Federal agencies trying to meet tougher sustainability mandates can make significant progress toward their goals by taking advantage of more efficient data storage and other information and communication technologies.
At the NextGov Prime 2013 conference, Scott Renda of the White House Office of Management and Budget and I outlined some of the ways these technologies can lead toward a greener government that saves energy – and money.
Those encouraged by the recent high-level pronouncements by President Obama and China's President Xi at the G-20 favoring action to reduce hydrofluorocarbons (HFCs) under the Montreal Protocol came away from the 25th Meeting of the Parties last week in Bangkok disappointed.
A number of developing countries led by India blocked efforts to establish a formal “contact group,” an important step toward negotiating an amendment to the Montreal Protocol to phase out HFCs, which are highly potent greenhouse gases.
Instead, the parties opted to continue exploring the issue in a less formal “discussion” group. They also asked their Technical and Economic Advisory Panel (TEAP) to prepare a report on the technical, legal, and financial management of HFCs under the Montreal Protocol, and agreed to hold a workshop on HFCs in the margins of the next negotiating session in 2014.
The United Nations’ body that oversees civil aviation has reached an important milestone in international efforts to craft effective and equitable solutions to climate change from this fast-growing sector. And this success last week in Montreal should send a hopeful signal to other UN organizations as they grapple with the challenges of limiting greenhouse gas emissions.
At the 38th General Assembly of the International Civil Aviation Organization (ICAO), governments endorsed a comprehensive set of actions aimed at achieving an aspirational mid-term goal of zero carbon emissions growth for the aviation industry beginning in 2020. The October 4 accord brings together a number of measures being developed by ICAO, including: a certification requirement for a global CO2 efficiency standard for aircraft; support for an updated, more efficient air traffic control regime; continued development of sustainable biofuels; and updating national action plans laying out country strategies to reduce emissions.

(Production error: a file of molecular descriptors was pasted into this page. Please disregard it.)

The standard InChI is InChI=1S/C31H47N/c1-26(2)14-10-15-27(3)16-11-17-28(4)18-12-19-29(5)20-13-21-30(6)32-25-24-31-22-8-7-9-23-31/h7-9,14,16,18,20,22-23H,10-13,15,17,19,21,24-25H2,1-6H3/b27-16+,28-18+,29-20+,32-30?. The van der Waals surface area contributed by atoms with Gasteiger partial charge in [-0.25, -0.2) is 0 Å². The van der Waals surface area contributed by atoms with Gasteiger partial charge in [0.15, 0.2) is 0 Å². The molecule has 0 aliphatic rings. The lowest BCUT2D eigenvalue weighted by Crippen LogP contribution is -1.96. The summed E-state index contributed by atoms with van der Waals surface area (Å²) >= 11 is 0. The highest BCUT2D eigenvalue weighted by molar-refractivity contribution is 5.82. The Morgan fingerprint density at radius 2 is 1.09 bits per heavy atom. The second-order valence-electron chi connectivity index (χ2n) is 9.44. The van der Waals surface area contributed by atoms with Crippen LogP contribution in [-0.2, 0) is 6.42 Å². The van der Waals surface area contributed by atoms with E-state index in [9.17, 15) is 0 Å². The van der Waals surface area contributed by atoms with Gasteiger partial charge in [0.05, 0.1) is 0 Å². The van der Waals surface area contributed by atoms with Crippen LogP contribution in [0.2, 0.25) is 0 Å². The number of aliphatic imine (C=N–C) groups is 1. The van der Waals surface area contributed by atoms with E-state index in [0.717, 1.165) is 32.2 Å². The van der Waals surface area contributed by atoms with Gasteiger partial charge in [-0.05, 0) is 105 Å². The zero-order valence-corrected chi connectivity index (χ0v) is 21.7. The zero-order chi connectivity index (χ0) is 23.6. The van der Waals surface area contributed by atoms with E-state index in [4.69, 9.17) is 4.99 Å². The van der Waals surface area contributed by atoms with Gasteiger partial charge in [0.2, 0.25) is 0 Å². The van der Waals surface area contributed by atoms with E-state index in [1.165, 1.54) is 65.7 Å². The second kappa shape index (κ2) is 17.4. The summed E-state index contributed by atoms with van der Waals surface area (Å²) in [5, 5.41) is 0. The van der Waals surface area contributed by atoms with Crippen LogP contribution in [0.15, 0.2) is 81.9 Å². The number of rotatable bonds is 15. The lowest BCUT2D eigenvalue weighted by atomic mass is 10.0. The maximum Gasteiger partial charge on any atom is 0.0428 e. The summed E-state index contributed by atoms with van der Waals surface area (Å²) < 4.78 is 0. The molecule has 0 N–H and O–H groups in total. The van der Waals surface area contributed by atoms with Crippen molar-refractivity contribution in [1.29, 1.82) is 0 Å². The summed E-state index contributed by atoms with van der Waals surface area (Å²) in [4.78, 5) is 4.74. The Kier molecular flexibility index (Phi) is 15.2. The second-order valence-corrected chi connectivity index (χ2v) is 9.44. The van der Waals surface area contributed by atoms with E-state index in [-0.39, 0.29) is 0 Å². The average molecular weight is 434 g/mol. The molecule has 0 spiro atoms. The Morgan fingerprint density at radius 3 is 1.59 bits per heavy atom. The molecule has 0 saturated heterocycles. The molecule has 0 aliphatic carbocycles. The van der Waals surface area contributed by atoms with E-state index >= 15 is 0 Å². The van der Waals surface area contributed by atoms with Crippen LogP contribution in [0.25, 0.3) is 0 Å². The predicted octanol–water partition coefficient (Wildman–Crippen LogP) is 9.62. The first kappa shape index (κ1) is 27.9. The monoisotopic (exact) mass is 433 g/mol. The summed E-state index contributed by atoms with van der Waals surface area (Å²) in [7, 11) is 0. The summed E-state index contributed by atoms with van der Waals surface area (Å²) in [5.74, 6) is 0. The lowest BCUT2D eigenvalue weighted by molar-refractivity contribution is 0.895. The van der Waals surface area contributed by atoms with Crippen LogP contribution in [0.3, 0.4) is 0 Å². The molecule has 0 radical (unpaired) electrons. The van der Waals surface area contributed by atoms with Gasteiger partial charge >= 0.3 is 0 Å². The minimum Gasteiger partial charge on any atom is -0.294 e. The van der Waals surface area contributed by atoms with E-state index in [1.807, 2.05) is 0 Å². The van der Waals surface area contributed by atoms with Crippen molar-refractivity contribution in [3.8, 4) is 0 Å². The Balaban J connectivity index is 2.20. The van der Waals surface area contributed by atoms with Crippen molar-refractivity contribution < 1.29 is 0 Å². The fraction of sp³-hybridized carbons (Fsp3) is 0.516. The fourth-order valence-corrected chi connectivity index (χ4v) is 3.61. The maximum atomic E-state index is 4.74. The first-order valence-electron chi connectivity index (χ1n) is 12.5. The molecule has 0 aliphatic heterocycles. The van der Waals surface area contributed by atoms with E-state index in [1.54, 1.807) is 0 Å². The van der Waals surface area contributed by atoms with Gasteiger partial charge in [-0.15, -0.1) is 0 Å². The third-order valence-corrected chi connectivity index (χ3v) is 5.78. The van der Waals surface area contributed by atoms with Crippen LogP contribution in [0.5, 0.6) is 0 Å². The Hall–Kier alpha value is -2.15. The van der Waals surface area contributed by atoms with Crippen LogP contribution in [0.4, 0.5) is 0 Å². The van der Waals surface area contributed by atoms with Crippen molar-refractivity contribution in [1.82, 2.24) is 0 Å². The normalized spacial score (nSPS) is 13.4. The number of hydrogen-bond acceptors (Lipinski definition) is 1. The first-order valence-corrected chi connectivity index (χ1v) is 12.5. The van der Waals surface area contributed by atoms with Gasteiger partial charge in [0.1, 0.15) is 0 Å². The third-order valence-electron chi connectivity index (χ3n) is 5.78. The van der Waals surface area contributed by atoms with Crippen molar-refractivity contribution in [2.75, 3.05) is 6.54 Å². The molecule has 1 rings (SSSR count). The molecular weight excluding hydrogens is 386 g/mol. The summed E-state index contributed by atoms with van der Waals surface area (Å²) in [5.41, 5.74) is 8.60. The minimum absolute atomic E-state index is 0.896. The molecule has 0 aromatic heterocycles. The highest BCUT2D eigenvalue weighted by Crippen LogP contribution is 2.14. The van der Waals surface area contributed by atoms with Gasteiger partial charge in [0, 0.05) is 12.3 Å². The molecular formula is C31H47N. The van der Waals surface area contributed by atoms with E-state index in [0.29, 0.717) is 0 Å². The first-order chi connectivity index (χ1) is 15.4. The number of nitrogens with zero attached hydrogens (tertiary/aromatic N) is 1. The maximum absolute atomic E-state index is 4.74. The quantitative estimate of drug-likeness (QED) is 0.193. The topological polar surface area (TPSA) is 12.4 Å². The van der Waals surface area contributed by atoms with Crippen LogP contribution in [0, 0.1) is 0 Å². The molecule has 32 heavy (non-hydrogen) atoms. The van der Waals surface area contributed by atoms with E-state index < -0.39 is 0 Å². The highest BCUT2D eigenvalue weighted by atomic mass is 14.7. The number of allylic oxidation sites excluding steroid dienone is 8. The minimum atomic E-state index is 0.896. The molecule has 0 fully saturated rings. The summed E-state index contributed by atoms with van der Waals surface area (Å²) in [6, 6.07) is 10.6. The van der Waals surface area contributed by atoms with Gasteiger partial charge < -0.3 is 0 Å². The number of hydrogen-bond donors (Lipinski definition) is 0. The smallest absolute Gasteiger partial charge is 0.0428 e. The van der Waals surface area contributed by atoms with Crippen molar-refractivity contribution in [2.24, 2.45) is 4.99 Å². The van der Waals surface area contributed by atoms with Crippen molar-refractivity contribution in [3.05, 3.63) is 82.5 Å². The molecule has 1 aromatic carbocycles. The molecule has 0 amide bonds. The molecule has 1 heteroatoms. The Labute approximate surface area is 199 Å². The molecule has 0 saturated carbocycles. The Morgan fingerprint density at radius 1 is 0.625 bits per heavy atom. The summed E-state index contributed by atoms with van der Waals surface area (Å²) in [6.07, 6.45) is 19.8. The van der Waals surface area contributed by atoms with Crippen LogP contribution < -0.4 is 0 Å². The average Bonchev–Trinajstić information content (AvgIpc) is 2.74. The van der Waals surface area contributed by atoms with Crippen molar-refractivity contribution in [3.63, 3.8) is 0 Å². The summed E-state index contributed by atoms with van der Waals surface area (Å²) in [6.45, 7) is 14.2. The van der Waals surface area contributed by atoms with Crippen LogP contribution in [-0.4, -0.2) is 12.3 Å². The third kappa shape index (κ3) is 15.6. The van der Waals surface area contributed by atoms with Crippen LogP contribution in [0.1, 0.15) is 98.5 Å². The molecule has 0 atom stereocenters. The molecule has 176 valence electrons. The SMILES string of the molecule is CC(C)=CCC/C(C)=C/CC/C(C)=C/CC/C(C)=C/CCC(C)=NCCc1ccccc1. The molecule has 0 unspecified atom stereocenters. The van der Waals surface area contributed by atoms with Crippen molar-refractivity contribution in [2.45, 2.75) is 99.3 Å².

In his speech on Tuesday laying out a national climate action plan, President Obama called on federal agencies to lead by example in taking actions to reduce their emissions of greenhouse gases.
In a new report today, the Center for Climate and Energy Solutions (C2ES) highlights one area where the federal government is making progress, and can achieve much more. It’s called Leading by Example 2.0: How Information and Communication Technologies Help Federal Agencies Meet Sustainability Goals.
Faced with declining budgets, federal agencies are looking for innovative ways to cut costs while meeting a growing list of sustainability mandates. Expanding the use of information and communication technologies (ICT) – metering and energy management systems for buildings, GPS-based tools for fleets, teleconferencing, e-training, teleworking, and cloud-based data storage – offer agencies new ways to reduce their energy use, cut greenhouse gas emissions and enhance productivity.
We estimate widespread deployment of ICT could help reduce greenhouse gas emissions by 12 percent, roughly half the amount called for under a 2009 executive order, and could save an estimated $5 billion in energy costs through 2020.
The informal summit between the presidents of China and the United States last week yielded one very one important climate-related agreement. After years of opposing international efforts to restrict hydrofluorocarbons (HFCs - a potent family of greenhouse gases), China has now agreed to cooperate with the United States and most other nations in moving forward to phase down the use of these chemicals under the Montreal Protocol.
The Montreal Protocol is the international treaty agreed to in 1987 that restricts the production and use of ozone-depleting substances with the goal of restoring the earth’s protective ozone layer. Widely hailed as the most successful international environmental treaty, it has been ratified by all 197 states. While not its primary objective, the treaty has also played an important role in reducing greenhouse gas emissions and now appears on track to play an even larger role.